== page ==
November 14- December 6, 2015

November 14- December 6, 2015
Opening reception Saturday November 14th, 6-10pm

Opening night screening of the Iris Film Festival in the backyard!

Room 1:

Sam Feather

Akasha Rabut, Sam Feather-Garner, Tammy Mercure
Curated by Jonathan Traviesa
Sliding South

Room 2:

Ryn Wilson, Lost Archives Video Still I, Digital Video, 4 min. 17sec., 2015.

Ryn Wilson
Lost Archives

Ryn Wilson is a multi-media artist living and working in New Orleans. She received her BFA from the University of Milwaukee, WI in 2006 and her MFA from the University of New Orleans in 2013. She works as a photographer and costume designer and is a member of the artist collective, The Front. Her work has been exhibited in Tokyo, Shanghai, Hamburg, Innsbruck, Oslo (Oslo Screen Fest), Vallensbaek (DIAS), San Francisco, Austin, Milwaukee and New Orleans (CAC).

Lost Archives is the collection of a fictional museum display, an alternate system for categorizing and exploring the natural world. The work in this show utilizes a variety of collage approaches as a way of creating order from seemingly random elements. Clips from various nature videos are layered together in a similar fashion to the shelves of collaged cards created from found and generated components. Landscapes are altered in an attempt to cull patterns from the shapes within. Natural elements are magnified, mirrored, multiplied and put on display.

Lost Archives began its formation after a visit to the Natural History Museum in New York City earlier this year. The endless halls of carefully crafted displays showcasing the mysteries of the universe peaked my interest into the connection between geometry and nature. The push and pull of order vs. chaos is apparent in the constant human struggle to control nature and it’s inevitable destructive forces. The museum displays elements of this planet in a perfection that is antithetical to its subject matter. Taxonomy’s, charts, graphs, labels and other systems are put upon these wild elements in a manner which fringes on absurdity. It is both proof of the incredible achievements of the human mind and a humbling reminder that nature will never be tamed.

Ryn Wilson, Lost Archives Video Still II, Digital Video,
4 min. 17sec., 2015.

Room 3:

Poppy Coles & Utah Snyder

A plat in the United States is a map, drawn to scale, showing the divisions of a piece of land.

A plait, pronounced plat in British English, describes a braid of hair and stems from the old French word pleit, which means to fold.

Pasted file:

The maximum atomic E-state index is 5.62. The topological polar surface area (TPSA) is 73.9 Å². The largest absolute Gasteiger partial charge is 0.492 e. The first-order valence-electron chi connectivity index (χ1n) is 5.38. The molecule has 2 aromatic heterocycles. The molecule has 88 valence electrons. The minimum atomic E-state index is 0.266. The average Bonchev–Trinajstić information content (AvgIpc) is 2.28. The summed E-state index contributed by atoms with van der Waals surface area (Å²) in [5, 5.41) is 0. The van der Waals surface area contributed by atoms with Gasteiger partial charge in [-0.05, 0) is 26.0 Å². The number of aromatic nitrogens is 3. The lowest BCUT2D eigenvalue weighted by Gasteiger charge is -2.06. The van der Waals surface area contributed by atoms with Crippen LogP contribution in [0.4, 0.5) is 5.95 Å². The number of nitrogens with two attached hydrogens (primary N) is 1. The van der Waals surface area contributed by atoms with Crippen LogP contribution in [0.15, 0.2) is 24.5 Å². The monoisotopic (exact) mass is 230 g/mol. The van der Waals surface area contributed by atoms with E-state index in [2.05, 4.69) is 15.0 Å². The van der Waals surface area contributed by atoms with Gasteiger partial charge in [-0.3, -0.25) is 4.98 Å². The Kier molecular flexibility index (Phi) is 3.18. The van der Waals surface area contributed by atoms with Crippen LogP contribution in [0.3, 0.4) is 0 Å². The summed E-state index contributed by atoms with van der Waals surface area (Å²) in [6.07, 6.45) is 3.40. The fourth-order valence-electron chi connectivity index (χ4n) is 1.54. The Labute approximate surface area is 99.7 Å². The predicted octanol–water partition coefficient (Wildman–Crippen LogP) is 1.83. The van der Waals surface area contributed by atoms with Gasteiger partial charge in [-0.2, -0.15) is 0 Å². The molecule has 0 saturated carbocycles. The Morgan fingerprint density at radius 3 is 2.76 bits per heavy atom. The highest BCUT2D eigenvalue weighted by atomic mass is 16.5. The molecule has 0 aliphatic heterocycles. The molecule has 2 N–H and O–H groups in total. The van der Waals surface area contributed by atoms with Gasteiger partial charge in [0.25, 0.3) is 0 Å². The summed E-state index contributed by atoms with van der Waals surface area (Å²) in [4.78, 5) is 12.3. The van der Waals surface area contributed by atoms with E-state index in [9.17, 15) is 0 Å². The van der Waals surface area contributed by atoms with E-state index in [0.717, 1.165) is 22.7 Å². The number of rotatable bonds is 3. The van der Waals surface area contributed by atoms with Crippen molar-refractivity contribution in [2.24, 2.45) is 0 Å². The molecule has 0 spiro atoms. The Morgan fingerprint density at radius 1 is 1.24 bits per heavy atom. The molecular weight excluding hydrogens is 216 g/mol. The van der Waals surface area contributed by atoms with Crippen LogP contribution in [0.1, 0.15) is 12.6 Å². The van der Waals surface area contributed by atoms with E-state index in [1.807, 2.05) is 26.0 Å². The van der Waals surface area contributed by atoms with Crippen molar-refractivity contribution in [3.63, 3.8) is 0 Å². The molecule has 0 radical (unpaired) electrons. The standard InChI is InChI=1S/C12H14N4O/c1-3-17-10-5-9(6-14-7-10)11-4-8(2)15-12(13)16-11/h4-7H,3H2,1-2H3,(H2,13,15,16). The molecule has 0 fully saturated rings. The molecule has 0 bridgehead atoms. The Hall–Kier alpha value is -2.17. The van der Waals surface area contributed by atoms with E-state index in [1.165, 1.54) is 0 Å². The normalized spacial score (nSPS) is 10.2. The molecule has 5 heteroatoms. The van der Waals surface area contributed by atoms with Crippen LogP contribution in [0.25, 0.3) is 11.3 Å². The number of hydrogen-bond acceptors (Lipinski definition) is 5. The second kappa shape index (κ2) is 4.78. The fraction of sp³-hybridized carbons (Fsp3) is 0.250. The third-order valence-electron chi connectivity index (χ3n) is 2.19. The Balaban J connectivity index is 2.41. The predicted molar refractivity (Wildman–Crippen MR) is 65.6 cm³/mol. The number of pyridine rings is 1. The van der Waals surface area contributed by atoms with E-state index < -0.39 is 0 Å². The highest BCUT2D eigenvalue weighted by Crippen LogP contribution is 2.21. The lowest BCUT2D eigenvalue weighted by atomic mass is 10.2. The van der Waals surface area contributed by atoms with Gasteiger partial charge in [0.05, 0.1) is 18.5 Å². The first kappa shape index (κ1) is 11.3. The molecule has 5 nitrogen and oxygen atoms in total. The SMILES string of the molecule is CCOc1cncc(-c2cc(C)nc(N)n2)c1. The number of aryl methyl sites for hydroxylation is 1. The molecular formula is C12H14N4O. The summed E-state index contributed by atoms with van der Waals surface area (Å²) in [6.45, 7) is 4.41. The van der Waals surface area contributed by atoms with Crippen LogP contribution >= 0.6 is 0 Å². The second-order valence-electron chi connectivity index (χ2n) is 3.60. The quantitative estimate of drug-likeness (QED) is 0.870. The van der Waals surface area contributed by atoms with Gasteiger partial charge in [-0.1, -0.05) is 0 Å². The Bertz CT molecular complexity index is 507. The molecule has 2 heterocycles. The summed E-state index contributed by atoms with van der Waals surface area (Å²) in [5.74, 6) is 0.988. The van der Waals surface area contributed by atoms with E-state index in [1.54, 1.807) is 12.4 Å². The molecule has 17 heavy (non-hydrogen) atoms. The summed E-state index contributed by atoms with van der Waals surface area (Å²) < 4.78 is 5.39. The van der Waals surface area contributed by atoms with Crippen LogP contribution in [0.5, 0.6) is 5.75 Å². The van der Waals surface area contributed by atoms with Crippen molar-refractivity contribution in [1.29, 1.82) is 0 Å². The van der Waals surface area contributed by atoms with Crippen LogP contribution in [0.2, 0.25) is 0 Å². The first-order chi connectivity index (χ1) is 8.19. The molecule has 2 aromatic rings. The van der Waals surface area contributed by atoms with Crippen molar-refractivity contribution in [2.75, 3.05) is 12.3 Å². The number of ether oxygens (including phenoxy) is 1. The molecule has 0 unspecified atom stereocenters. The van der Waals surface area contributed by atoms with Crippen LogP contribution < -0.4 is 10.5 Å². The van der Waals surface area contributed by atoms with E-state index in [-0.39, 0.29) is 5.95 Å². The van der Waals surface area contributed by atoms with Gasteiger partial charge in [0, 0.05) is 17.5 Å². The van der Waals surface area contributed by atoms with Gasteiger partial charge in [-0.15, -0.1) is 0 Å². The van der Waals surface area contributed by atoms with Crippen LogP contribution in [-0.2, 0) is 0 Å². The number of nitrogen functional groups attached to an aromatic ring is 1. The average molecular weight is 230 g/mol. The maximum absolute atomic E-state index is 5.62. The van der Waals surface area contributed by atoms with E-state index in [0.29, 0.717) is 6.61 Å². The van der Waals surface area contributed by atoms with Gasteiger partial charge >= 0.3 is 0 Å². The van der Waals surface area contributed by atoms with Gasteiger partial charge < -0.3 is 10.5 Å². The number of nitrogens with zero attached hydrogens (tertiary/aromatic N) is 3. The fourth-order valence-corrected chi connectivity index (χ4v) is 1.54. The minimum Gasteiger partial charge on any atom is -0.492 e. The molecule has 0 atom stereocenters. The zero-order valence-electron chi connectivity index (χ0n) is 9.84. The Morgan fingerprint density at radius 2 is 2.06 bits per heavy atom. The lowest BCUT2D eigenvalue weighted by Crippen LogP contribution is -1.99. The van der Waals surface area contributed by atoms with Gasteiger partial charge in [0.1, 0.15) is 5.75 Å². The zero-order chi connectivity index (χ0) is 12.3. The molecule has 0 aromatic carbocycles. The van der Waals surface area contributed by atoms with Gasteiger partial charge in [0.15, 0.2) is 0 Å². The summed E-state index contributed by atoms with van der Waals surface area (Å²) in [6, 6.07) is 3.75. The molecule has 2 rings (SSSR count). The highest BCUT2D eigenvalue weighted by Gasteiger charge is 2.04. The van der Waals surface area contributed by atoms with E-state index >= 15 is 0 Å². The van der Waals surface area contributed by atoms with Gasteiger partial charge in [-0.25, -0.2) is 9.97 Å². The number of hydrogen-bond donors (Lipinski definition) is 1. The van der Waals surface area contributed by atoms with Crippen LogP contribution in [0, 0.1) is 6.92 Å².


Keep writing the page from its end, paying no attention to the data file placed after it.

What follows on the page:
Now, to fold could indicate the portioning of two-dimensional space, a simple crease in a piece of paper. Or it could be a sudden crumbling, a collapse. But as things can fold and be folded, they can unfold as well.

In their first collaborative exhibition Poppy Coles and Utah Snyder will present two drawings, one image, and one sculpture.

Room 4:

Video stills from Star Date chapters: 5, 8, 11, 13

Brian James Priest
Star Dates

Brian James Priest received his MFA from Washington University in St. Louis in 2007. Currently, an instructor at IUPUI/ Herron School of Art , and DePauw University teaching Sculpture, Digital Arts, Intermedia, and Art theory. In past few years, He has exhibited at the Indianapolis Museum of Contemporary Art (IMOCA), Kemper Museum of Art, and White Flag Project Space. He was winner of both the Efroymnson Contemporary Fellowship and 2015 CICF Creative Renewal Fellowship.                 

Priest asserts that his main areas of investigation and inspiration have been natural phenomena and interdisciplinary science, resulting in hybrid installations comprised of sound, sculpture, performance and drawing. Within this framework, Priest often uses his own body for both site and resource while his visual content is selected from a wide range of cultural references—from ancient myths and cosmology to science fiction and soap operas. Priest’s making process centers on acts of compression, expansion or conflation pairing studio-made works labored over long periods of time with quick responsive works created within a few days or even minutes before an exhibition.


Alex MacKenzie

Iris Film Collective

Iris Film Collective is happy to announce that their first multi-destination travelling exhibition of new analog film work will take place in October and November of 2015. The "End Of The World Tour" will present eight new films, all of which consist of hand-processed black and white 16mm film, as well as various other works by members of the collective. The films in the main program represent eight unique perspectives on the idea of the 'end of the world.' They also evoke the tenacity of life in an untenable environment, and together serve as a statement on the group's use of celluloid film despite the changing industrial landscape which enables that medium. From semi-narratives to poetic meditations on space to hard-wrought cameraless abstraction, the End Of The World is far more fruitful than its name suggests.

The collective is composed of Vancouver, BC film artists Ariel Kirk-Gushowaty, Zoe Kirk-Gushowaty, Alex MacKenzie, Lisa g Nielsen, Sydney Southam, Michèle Simone Smith, Amanda Thomson, Ryder Thomas White, and John Woods. Since 2014, the group has been creating their own work, collaborating with community members, and hosting exhibitions of work by their colleagues from across the world. They are currently artists in residence for the City of Vancouver's Fieldhouse Residency Program, and are working out of their studio at Falaise Park until the end of 2017. 

The End Of The World Tour will take films from Iris Film Collective to Seattle, WA on October 6, and from there to Portland, OR (Oct. 12); Tucson, AZ (Oct. 15); Albuquerque, NM (Oct 18); and New Orleans, LA (Nov. 14).

Dead Planet